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Identification of the microsporidian Encephalitozoon cuniculi as a new target of the IFNγ-inducible IRG resistance system.

Ferreira-da-Silva Mda F, da Fonseca Ferreira-da-Silva M, Springer-Frauenhoff HM, Bohne W, Howard JC - PLoS Pathog. (2014)

Bottom Line: We hypothesized that unusual features of the entry mechanisms and intracellular replicative niches of these two organisms, neither of which resembles a phagosome, might hint at a common principle.The suppression of E. cuniculi growth by IFNγ is completely reversed in cells lacking regulatory (GMS subfamily) IRG proteins, cells that effectively lack all IRG function.The phylogenetic divergence of the three organisms whose vacuoles are now known to be involved in IRG-mediated immunity and the non-phagosomal character of the vacuoles themselves strongly suggests that the IRG system is triggered not by the presence of specific parasite components but rather by absence of specific host components on the vacuolar membrane.

View Article: PubMed Central - PubMed

Affiliation: Institute for Genetics, University of Cologne, Cologne, Germany.

ABSTRACT
The IRG system of IFNγ-inducible GTPases constitutes a powerful resistance mechanism in mice against Toxoplasma gondii and two Chlamydia strains but not against many other bacteria and protozoa. Why only T. gondii and Chlamydia? We hypothesized that unusual features of the entry mechanisms and intracellular replicative niches of these two organisms, neither of which resembles a phagosome, might hint at a common principle. We examined another unicellular parasitic organism of mammals, member of an early-diverging group of Fungi, that bypasses the phagocytic mechanism when it enters the host cell: the microsporidian Encephalitozoon cuniculi. Consistent with the known susceptibility of IFNγ-deficient mice to E. cuniculi infection, we found that IFNγ treatment suppresses meront development and spore formation in mouse fibroblasts in vitro, and that this effect is mediated by IRG proteins. The process resembles that previously described in T. gondii and Chlamydia resistance. Effector (GKS subfamily) IRG proteins accumulate at the parasitophorous vacuole of E. cuniculi and the meronts are eliminated. The suppression of E. cuniculi growth by IFNγ is completely reversed in cells lacking regulatory (GMS subfamily) IRG proteins, cells that effectively lack all IRG function. In addition IFNγ-induced cells infected with E. cuniculi die by necrosis as previously shown for IFNγ-induced cells resisting T. gondii infection. Thus the IRG resistance system provides cell-autonomous immunity to specific parasites from three kingdoms of life: protozoa, bacteria and fungi. The phylogenetic divergence of the three organisms whose vacuoles are now known to be involved in IRG-mediated immunity and the non-phagosomal character of the vacuoles themselves strongly suggests that the IRG system is triggered not by the presence of specific parasite components but rather by absence of specific host components on the vacuolar membrane.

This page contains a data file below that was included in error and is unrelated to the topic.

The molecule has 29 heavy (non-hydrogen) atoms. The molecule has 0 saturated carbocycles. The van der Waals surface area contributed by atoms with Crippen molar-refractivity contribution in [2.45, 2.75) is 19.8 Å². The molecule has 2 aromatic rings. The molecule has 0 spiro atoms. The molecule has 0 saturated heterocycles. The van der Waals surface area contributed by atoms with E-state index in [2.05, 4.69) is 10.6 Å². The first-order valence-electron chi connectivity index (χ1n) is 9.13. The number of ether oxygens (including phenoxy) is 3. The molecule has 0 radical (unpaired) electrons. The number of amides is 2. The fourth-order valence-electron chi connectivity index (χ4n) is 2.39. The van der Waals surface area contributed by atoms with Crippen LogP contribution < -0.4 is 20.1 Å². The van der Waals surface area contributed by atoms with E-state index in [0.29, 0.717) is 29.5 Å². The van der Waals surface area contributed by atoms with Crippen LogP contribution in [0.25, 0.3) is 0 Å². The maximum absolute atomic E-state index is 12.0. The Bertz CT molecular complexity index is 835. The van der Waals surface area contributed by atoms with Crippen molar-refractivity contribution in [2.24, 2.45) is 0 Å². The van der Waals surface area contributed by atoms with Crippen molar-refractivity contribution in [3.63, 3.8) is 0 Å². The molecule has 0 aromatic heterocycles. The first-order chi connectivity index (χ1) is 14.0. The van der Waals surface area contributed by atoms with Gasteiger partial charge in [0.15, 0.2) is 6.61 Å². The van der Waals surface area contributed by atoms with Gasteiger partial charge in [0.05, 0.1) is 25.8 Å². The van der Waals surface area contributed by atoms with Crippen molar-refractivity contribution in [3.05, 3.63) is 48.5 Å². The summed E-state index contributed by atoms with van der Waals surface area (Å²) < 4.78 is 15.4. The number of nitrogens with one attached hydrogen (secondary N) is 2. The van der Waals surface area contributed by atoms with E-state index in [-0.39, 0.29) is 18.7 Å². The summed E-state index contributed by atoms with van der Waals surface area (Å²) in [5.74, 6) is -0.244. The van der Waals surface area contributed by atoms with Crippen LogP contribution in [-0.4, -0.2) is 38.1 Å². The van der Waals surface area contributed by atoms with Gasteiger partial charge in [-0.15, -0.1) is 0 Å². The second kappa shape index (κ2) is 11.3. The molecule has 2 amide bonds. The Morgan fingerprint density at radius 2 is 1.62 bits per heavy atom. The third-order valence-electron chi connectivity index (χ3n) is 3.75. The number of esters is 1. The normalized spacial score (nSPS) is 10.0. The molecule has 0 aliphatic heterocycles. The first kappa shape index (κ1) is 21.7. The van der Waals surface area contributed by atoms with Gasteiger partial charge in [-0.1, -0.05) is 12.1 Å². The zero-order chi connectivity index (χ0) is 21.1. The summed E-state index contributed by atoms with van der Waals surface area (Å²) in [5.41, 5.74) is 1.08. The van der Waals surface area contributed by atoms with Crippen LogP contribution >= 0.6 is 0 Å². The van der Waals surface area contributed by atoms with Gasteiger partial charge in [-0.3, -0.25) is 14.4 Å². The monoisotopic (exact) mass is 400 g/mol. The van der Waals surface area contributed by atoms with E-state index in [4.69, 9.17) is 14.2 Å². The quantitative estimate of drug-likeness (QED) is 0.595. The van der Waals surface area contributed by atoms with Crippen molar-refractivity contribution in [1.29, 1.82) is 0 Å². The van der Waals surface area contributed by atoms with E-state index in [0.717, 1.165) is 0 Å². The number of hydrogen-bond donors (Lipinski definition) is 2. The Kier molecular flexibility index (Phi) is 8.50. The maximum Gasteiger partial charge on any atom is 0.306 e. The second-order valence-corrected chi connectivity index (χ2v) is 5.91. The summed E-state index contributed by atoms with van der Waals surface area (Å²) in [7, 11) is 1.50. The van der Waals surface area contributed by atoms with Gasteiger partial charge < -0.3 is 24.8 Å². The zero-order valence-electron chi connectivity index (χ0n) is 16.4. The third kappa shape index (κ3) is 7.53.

No MeSH data available.


Related in: MedlinePlus

Tryptophan supplementation cannot reverse the IFNγ-mediated E. cuniculi restriction.C57/BL/6 MEFs (A) or mouse enterocytic CMT-93 cells (B) were treated with IFNγ for 24 h or left uninduced. Indicated doses of L-Tryptophan (W) were added to the medium 30 minutes prior infection with E. cuniculi spores. Cell lysates were prepared 5 days post infection and separated by one SDS-PAGE. Western blots were cut into three regions probed simultaneously with for anti-meront mAB 6G2, anti-Calnexin pAB as loading control and anti-Irga6 (10E7 mAB) as IFNγ-induction control. The data are representative of three independent experiments.
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ppat-1004449-g006: Tryptophan supplementation cannot reverse the IFNγ-mediated E. cuniculi restriction.C57/BL/6 MEFs (A) or mouse enterocytic CMT-93 cells (B) were treated with IFNγ for 24 h or left uninduced. Indicated doses of L-Tryptophan (W) were added to the medium 30 minutes prior infection with E. cuniculi spores. Cell lysates were prepared 5 days post infection and separated by one SDS-PAGE. Western blots were cut into three regions probed simultaneously with for anti-meront mAB 6G2, anti-Calnexin pAB as loading control and anti-Irga6 (10E7 mAB) as IFNγ-induction control. The data are representative of three independent experiments.

Mentions: Restricting nutrient acquisition is a common defence mechanism against intracellular parasites. Deprivation of tryptophan by the IFN-inducible indoleamine 2,3-dioxygenase (IDO) is often claimed to be the main inhibitor of T. gondii replication in IFNγ-induced human fibroblasts [reviewed in [44], [45]], following reports that replication can be rescued by supplementation of the medium with tryptophan [46], [47]. IDO-mediated growth restriction of E. intestinalis has been proposed following observations in a mouse enterocytic cell line CMT-93 [33]. However, another study in activated mouse peritoneal macrophages showed that L-tryptophan supplementation failed to rescue the infection [48]. In view of these apparently inconsistent results, we analysed E. cuniculi growth in IFNγ-induced mouse cells following tryptophan supplementation (Figure 6). In wildtype MEF cells, as well as in CMT-93 cells, IFNγ-mediated growth restriction on E. cuniculi could not be reversed by supplementation with excess tryptophan, arguing strongly against mediation of the inhibition via IDO. Taken together with the complete loss of resistance caused by IRG protein deficiencies, we conclude that the IFNγ-mediated restriction of E. cuniculi in non-myeloid cells is mediated exclusively by the IRG system in mice.